Coffee lovers also revelled in in barista-brewed beverages after more than a month without any form of takeaway or restaurant food.

‘It’s thrilling and exciting after a long haul,’ said Roop Kaur, owner of the Mulberry Tree cafe in central Wellington, as she hurried to fill a brisk trade in online orders from office workers.

‘I’m looking forward to some good business because hospitality has suffered a lot.’ 

New Zealand's efforts to flatten the curve have been very successful, leading to the country relaxing coronavirus restrictions on Monday night

New Zealand's efforts to flatten the curve have been very successful, leading to the country relaxing coronavirus restrictions on Monday night

New Zealand’s efforts to flatten the curve have been very successful, leading to the country relaxing coronavirus restrictions on Monday night

Eager customers were seen lining up before dawn. The fast food chain reopened at 5.30am on Tuesday

Eager customers were seen lining up before dawn. The fast food chain reopened at 5.30am on Tuesday

Eager customers were seen lining up before dawn. The fast food chain reopened at 5.30am on Tuesday 

McDonald's workers were seen preparing food for drive-through customers after it reopened

McDonald's workers were seen preparing food for drive-through customers after it reopened

McDonald’s workers were seen preparing food for drive-through customers after it reopened 

In Gisborne, in the North Island, the district council was forced to create a McDonald's 'queue lane', designed to help keep traffic flowing in the area

In Gisborne, in the North Island, the district council was forced to create a McDonald's 'queue lane', designed to help keep traffic flowing in the area

In Gisborne, in the North Island, the district council was forced to create a McDonald’s ‘queue lane’, designed to help keep traffic flowing in the area

Masked construction workers are pictured at a building site on the first day of the easing of restrictions in Wellington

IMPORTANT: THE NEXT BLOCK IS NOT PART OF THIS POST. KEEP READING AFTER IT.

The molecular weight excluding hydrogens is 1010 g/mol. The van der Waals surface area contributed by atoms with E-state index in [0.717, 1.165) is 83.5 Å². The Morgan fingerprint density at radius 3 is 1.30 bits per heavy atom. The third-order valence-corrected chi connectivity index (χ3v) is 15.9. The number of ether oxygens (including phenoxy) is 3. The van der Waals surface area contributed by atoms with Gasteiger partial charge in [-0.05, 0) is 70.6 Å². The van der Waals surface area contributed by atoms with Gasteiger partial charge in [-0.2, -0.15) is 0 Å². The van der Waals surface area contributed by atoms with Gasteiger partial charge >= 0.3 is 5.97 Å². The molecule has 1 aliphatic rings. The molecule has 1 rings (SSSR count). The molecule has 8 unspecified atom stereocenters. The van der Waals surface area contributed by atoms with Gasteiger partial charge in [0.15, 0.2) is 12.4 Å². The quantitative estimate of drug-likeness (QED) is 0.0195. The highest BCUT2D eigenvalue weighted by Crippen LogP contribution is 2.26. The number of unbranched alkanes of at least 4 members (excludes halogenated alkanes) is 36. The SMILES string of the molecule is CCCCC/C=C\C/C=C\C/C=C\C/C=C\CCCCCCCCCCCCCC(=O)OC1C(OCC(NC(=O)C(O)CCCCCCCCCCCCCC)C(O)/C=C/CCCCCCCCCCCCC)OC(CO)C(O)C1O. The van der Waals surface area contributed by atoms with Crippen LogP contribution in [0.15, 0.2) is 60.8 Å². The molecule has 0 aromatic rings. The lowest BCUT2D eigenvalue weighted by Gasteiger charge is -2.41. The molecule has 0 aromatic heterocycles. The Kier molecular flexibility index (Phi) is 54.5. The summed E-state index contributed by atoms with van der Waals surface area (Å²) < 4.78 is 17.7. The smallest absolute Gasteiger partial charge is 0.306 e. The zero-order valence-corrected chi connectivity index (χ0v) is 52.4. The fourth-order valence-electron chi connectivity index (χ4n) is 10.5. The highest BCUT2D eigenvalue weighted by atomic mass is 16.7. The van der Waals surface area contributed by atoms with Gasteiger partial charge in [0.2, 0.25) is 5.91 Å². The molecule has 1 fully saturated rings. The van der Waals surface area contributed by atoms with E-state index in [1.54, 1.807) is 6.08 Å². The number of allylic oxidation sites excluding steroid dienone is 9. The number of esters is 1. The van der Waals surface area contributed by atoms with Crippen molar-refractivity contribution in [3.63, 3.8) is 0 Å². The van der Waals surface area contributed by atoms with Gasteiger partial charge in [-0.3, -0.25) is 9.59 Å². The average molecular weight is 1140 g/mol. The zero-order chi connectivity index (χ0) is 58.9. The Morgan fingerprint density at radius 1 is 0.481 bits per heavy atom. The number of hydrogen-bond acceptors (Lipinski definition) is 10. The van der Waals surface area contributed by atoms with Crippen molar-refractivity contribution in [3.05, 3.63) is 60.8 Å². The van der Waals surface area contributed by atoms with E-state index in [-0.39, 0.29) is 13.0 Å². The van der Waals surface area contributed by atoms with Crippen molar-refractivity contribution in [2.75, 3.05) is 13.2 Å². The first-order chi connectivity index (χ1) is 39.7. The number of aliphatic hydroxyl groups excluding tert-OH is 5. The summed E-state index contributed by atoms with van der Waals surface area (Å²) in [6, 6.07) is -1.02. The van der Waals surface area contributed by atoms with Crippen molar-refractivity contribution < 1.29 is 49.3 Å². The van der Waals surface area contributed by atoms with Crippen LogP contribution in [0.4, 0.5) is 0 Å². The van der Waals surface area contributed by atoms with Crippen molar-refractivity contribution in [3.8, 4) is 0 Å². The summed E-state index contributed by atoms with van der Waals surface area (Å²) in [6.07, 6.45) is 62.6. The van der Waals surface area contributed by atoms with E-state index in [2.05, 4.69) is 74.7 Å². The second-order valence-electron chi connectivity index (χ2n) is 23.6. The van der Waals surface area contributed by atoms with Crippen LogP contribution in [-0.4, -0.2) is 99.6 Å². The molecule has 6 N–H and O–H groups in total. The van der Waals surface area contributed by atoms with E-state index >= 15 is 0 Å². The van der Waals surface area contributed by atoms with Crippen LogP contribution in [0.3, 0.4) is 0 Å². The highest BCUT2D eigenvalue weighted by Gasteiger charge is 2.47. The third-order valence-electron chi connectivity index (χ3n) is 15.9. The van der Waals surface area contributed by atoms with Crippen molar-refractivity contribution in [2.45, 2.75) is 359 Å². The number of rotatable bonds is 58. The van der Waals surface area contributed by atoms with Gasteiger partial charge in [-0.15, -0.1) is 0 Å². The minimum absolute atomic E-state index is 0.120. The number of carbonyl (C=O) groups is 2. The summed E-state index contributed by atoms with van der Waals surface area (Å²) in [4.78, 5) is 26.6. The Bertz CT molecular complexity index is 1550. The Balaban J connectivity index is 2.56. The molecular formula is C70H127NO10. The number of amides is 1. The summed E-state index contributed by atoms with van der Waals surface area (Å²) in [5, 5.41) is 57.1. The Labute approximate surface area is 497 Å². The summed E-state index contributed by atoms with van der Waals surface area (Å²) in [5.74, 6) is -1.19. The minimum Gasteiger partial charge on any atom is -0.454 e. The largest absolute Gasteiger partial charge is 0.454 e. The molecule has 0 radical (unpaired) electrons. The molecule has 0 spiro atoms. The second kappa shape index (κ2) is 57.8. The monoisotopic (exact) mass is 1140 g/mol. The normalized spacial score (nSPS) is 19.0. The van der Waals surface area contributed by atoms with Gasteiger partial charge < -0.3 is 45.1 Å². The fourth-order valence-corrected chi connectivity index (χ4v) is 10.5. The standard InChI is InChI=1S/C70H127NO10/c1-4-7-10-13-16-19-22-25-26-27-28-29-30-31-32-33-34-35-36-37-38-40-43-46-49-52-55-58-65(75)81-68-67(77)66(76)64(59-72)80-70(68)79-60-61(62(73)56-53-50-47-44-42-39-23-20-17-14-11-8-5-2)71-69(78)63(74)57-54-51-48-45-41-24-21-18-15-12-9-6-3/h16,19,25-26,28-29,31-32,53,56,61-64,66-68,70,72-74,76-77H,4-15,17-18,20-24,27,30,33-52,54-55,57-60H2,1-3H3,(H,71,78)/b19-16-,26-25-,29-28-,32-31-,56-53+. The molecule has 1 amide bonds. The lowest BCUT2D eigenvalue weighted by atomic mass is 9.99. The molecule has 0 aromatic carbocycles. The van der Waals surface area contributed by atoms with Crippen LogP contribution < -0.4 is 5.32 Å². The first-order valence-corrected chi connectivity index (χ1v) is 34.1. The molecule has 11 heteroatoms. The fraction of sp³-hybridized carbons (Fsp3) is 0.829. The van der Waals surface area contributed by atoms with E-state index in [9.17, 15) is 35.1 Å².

Masked construction workers are pictured at a building site on the first day of the easing of restrictions in Wellington

Masked construction workers are pictured at a building site on the first day of the easing of restrictions in Wellington

Aside from allowing takeaways, the move from a maximum Level Four alert means Kiwis can now fish, hunt, surf, swim and play golf.

Retail business can also open, provided transactions do not involve physical contact, while gatherings of up to 10 people are allowed for events such as weddings or funerals.

Schools will also reopen from Wednesday, but authorities said attendances were expected to remain extremely low with the vast majority of students in the South Pacific nation staying at home.

The government predicted 400,000 people in the nation of five million would return to work under the more relaxed regime.  

The shift has only a small effect on the social lives of New Zealanders, who are still being asked to stay home and to practise social distancing. But the change is vital for business, with many industries severely sidelined over the last month.

Businesses are still being asked to work from home if they can do so, and any workplaces which require close physical contact are not re-opening.

The government has emphasised that social distancing must be maintained and illuminated roadside signs still flash the message ‘Stay Home, Save Lives’.

People resume construction work in Christchurch today as New Zealand moved out of its strictest alert level on Tuesday

People resume construction work in Christchurch today as New Zealand moved out of its strictest alert level on Tuesday

People resume construction work in Christchurch today as New Zealand moved out of its strictest alert level on Tuesday

Kaipara Flats School teacher Maddy Tuffley prepares for the return of a small number of students tomorrow in Auckland

Kaipara Flats School teacher Maddy Tuffley prepares for the return of a small number of students tomorrow in Auckland

Kaipara Flats School teacher Maddy Tuffley prepares for the return of a small number of students tomorrow in Auckland

Level Three restrictions will be in place for at least two weeks, with Ardern saying they would only be downgraded again if circumstances were right.